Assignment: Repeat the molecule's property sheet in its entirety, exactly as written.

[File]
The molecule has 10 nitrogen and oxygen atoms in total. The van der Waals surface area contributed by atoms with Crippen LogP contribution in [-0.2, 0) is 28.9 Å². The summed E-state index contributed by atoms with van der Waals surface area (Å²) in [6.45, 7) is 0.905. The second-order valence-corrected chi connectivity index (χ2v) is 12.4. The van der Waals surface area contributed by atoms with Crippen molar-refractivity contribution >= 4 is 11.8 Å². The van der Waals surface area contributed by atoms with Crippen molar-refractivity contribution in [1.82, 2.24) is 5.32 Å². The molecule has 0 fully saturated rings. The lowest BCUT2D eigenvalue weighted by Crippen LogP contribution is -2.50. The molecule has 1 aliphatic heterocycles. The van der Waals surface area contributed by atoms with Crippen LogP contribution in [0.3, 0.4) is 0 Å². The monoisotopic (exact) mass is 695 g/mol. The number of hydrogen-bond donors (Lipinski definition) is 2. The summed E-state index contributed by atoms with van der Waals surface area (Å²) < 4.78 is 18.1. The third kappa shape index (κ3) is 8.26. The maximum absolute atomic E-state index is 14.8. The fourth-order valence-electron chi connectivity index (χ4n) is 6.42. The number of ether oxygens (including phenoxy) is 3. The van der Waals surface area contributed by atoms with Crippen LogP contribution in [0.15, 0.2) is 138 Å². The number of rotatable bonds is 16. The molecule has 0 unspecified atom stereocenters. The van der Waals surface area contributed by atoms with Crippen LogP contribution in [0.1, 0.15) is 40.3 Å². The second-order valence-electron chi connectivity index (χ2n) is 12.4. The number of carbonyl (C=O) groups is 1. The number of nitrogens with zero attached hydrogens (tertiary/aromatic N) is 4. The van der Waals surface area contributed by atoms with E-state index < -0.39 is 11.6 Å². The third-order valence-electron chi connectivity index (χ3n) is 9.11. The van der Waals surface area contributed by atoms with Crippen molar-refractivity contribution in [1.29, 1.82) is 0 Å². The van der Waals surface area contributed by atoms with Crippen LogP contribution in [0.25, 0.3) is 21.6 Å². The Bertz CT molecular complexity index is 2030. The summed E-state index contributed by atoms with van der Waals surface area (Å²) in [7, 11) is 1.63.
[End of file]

The molecule has 10 nitrogen and oxygen atoms in total. The van der Waals surface area contributed by atoms with Crippen LogP contribution in [-0.2, 0) is 28.9 Å². The summed E-state index contributed by atoms with van der Waals surface area (Å²) in [6.45, 7) is 0.905. The second-order valence-corrected chi connectivity index (χ2v) is 12.4. The van der Waals surface area contributed by atoms with Crippen molar-refractivity contribution >= 4 is 11.8 Å². The van der Waals surface area contributed by atoms with Crippen molar-refractivity contribution in [1.82, 2.24) is 5.32 Å². The molecule has 0 fully saturated rings. The lowest BCUT2D eigenvalue weighted by Crippen LogP contribution is -2.50. The molecule has 1 aliphatic heterocycles. The van der Waals surface area contributed by atoms with Crippen LogP contribution in [0.3, 0.4) is 0 Å². The monoisotopic (exact) mass is 695 g/mol. The number of hydrogen-bond donors (Lipinski definition) is 2. The summed E-state index contributed by atoms with van der Waals surface area (Å²) < 4.78 is 18.1. The third kappa shape index (κ3) is 8.26. The maximum absolute atomic E-state index is 14.8. The fourth-order valence-electron chi connectivity index (χ4n) is 6.42. The number of ether oxygens (including phenoxy) is 3. The van der Waals surface area contributed by atoms with Crippen LogP contribution in [0.15, 0.2) is 138 Å². The number of rotatable bonds is 16. The molecule has 0 unspecified atom stereocenters. The van der Waals surface area contributed by atoms with Crippen LogP contribution in [0.1, 0.15) is 40.3 Å². The second-order valence-electron chi connectivity index (χ2n) is 12.4. The number of carbonyl (C=O) groups is 1. The number of nitrogens with zero attached hydrogens (tertiary/aromatic N) is 4. The van der Waals surface area contributed by atoms with E-state index < -0.39 is 11.6 Å². The third-order valence-electron chi connectivity index (χ3n) is 9.11. The van der Waals surface area contributed by atoms with Crippen molar-refractivity contribution in [1.29, 1.82) is 0 Å². The van der Waals surface area contributed by atoms with Crippen LogP contribution in [0.25, 0.3) is 21.6 Å². The Bertz CT molecular complexity index is 2030. The summed E-state index contributed by atoms with van der Waals surface area (Å²) in [7, 11) is 1.63.